Kartarpur Sahib Corridor– The government on Saturday, rubbished Pakistan’s “readiness” to reopen the Kartarpur Corridor for Indian Sikhs, by calling it an attempt to create “a mirage of goodwill”.
Taking to Twitter, Pakistan’s Foreign Minister Shah Mahmood Qureshi on Saturday, announced:”As places of worship open up across the world, Pakistan prepares to reopen the Kartarpur Sahib Corridor for all Sikh pilgrims, conveying to the Indian side our readiness to reopen the corridor on 29 June 2020, the occasion of the death anniversary of Maharaja Ranjeet Singh.”
The corridor was temporarily closed on March 16 in the wake of the COVID-19 pandemic that originated in China’s Wuhan city.
Official sources in New Delhi said that Pakistan is trying to “create a mirage of goodwill” by proposing to reopen Kartarpur Corridor on June 29, at the short notice of two days, while bilateral agreement provides for information to be shared by India with Pakistan side at least seven days before the date of travel.
This would need India to open up the registration process well in advance, the sources said.
Besides, Pakistan has not built the bridge on their side across the flood plains of the Ravi river despite having committed to it in the bilateral agreement.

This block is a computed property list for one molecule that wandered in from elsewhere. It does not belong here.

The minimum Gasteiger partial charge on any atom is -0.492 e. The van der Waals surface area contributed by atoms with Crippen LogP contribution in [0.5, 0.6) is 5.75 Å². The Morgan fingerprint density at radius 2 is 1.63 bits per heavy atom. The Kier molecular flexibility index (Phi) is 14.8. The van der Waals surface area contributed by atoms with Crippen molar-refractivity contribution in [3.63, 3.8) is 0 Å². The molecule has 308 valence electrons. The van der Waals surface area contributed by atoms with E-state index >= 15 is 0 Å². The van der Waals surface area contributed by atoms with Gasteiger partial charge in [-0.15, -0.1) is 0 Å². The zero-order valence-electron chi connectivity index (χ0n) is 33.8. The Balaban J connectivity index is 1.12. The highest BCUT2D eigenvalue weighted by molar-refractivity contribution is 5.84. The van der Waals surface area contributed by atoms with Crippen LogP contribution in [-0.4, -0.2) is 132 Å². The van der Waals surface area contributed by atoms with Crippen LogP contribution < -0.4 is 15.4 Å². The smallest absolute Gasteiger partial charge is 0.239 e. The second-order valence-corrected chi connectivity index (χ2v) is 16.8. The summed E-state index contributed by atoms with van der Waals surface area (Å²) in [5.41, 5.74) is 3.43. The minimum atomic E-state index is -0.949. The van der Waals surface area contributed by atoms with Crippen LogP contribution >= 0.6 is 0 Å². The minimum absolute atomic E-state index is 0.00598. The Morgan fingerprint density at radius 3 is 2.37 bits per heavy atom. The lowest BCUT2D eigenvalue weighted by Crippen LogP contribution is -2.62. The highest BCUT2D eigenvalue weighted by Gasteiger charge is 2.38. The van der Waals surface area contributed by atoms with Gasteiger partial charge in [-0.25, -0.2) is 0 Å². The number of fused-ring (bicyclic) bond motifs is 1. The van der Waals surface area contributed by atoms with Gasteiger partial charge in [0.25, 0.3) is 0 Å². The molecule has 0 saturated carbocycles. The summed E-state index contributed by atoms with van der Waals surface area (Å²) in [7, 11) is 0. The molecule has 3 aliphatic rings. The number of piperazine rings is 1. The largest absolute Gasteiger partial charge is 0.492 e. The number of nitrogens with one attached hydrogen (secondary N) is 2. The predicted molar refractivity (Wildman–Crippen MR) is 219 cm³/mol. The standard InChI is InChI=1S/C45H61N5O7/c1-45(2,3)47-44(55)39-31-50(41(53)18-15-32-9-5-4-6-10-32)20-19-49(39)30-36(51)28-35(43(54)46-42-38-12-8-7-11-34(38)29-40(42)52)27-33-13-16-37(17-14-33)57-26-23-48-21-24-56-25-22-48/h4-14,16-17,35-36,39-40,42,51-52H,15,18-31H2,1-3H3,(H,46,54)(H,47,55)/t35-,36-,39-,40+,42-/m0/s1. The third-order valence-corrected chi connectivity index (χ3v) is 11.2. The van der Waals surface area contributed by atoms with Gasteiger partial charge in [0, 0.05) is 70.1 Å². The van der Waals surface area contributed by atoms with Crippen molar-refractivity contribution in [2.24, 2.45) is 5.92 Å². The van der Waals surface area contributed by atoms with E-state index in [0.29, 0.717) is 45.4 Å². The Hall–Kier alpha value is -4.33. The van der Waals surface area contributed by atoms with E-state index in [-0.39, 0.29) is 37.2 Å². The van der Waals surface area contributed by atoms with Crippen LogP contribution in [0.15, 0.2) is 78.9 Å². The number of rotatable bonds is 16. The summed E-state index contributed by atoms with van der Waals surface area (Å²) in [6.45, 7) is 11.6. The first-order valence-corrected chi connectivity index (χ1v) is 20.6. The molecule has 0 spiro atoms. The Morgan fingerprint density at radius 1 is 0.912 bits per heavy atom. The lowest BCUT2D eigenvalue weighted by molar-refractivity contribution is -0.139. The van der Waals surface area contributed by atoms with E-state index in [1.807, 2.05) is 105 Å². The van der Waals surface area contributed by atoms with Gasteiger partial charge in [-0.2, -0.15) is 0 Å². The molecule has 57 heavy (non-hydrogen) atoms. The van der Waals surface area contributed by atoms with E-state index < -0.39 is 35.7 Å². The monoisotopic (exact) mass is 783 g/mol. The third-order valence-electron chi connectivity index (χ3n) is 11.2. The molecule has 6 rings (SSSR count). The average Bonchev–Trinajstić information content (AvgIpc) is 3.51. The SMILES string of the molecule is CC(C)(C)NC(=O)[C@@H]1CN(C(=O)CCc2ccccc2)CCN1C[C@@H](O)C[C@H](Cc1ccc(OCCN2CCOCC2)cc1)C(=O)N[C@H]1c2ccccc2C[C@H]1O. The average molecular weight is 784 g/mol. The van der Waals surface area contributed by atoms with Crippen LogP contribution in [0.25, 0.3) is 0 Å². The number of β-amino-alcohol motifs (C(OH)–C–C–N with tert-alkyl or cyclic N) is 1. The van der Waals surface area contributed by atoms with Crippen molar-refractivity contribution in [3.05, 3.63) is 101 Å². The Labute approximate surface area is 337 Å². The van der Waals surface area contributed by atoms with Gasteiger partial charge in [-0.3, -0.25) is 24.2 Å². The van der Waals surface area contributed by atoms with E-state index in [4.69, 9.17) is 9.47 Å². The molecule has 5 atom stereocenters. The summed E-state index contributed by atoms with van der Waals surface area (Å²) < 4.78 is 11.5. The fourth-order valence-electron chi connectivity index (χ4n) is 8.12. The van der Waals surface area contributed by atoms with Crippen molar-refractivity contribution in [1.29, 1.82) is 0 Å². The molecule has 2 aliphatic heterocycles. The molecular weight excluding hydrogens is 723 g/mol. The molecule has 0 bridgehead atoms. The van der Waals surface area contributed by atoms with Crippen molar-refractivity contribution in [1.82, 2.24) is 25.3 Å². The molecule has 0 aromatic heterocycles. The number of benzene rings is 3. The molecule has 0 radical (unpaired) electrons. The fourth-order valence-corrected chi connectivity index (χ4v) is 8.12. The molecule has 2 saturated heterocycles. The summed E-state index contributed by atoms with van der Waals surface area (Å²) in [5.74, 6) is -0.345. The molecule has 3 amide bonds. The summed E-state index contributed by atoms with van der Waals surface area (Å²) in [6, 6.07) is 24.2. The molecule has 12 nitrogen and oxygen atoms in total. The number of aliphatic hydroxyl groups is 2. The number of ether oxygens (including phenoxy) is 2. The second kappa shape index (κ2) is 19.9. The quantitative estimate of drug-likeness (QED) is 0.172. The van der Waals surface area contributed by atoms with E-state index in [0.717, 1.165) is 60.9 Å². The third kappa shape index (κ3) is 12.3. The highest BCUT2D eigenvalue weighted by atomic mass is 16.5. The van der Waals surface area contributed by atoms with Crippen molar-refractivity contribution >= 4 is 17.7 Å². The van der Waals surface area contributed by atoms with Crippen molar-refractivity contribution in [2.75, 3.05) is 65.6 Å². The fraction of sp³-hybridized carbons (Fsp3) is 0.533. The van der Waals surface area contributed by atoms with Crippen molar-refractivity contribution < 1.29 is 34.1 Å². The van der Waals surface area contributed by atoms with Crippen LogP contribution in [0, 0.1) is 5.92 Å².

With the advent of monsoon, the sources said, it would need to be evaluated whether pilgrim movement is possible through the corridor in a safe and secure manner.
Official sources said cross border travel has been temporarily suspended as part of measures to prevent and contain the spread of coronavirus.
“Further view would be taken in consultation with health authorities and other stakeholders concerned,” an official said.
The 4.2 km corridor links Dera Baba Nanak town in Gurdaspur district with Kartarpur Sahib Gurdwara in Shakargarh tehsil in Narowal district of Pakistan.
India and Pakistan in October 2019 signed an agreement to operationalise the Kartarpur Corridor to allow Indian pilgrims a visa-free visit to the holy gurdwara, believed to have been built on the site where Guru Nanak died in the 16th century, and located some 4 km inside Pakistan.
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